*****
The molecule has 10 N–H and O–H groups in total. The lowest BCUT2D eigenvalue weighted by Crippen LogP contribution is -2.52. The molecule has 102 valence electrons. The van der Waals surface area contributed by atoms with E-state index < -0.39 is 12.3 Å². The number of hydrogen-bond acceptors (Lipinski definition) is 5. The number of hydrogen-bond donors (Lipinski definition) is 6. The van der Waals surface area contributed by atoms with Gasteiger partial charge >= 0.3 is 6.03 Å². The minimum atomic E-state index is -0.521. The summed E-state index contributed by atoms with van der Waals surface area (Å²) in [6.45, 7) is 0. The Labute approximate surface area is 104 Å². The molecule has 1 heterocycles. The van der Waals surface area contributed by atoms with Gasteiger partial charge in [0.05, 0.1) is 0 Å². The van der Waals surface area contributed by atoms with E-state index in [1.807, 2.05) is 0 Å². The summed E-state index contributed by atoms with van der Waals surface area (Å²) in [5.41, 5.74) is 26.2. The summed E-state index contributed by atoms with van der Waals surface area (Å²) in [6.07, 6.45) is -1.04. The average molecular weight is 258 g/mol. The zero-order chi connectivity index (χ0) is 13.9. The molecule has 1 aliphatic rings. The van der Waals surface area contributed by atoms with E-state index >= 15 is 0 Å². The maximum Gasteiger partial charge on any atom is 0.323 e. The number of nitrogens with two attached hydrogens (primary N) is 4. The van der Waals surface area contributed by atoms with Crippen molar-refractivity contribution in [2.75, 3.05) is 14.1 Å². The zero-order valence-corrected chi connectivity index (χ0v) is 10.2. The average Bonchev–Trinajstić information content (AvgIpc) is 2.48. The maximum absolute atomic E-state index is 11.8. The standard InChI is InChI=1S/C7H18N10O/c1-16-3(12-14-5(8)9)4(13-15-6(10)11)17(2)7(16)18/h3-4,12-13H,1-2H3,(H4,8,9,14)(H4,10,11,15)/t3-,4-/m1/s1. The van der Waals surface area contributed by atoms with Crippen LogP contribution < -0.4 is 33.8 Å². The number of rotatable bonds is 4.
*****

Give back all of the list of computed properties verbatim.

The molecule has 10 N–H and O–H groups in total. The lowest BCUT2D eigenvalue weighted by Crippen LogP contribution is -2.52. The molecule has 102 valence electrons. The van der Waals surface area contributed by atoms with E-state index < -0.39 is 12.3 Å². The number of hydrogen-bond acceptors (Lipinski definition) is 5. The number of hydrogen-bond donors (Lipinski definition) is 6. The van der Waals surface area contributed by atoms with Gasteiger partial charge >= 0.3 is 6.03 Å². The minimum atomic E-state index is -0.521. The summed E-state index contributed by atoms with van der Waals surface area (Å²) in [6.45, 7) is 0. The Labute approximate surface area is 104 Å². The molecule has 1 heterocycles. The van der Waals surface area contributed by atoms with Gasteiger partial charge in [0.05, 0.1) is 0 Å². The van der Waals surface area contributed by atoms with E-state index in [1.807, 2.05) is 0 Å². The summed E-state index contributed by atoms with van der Waals surface area (Å²) in [5.41, 5.74) is 26.2. The summed E-state index contributed by atoms with van der Waals surface area (Å²) in [6.07, 6.45) is -1.04. The average molecular weight is 258 g/mol. The zero-order chi connectivity index (χ0) is 13.9. The molecule has 1 aliphatic rings. The van der Waals surface area contributed by atoms with E-state index >= 15 is 0 Å². The maximum Gasteiger partial charge on any atom is 0.323 e. The number of nitrogens with two attached hydrogens (primary N) is 4. The van der Waals surface area contributed by atoms with Crippen molar-refractivity contribution in [2.75, 3.05) is 14.1 Å². The zero-order valence-corrected chi connectivity index (χ0v) is 10.2. The average Bonchev–Trinajstić information content (AvgIpc) is 2.48. The maximum absolute atomic E-state index is 11.8. The standard InChI is InChI=1S/C7H18N10O/c1-16-3(12-14-5(8)9)4(13-15-6(10)11)17(2)7(16)18/h3-4,12-13H,1-2H3,(H4,8,9,14)(H4,10,11,15)/t3-,4-/m1/s1. The van der Waals surface area contributed by atoms with Crippen LogP contribution < -0.4 is 33.8 Å². The number of rotatable bonds is 4.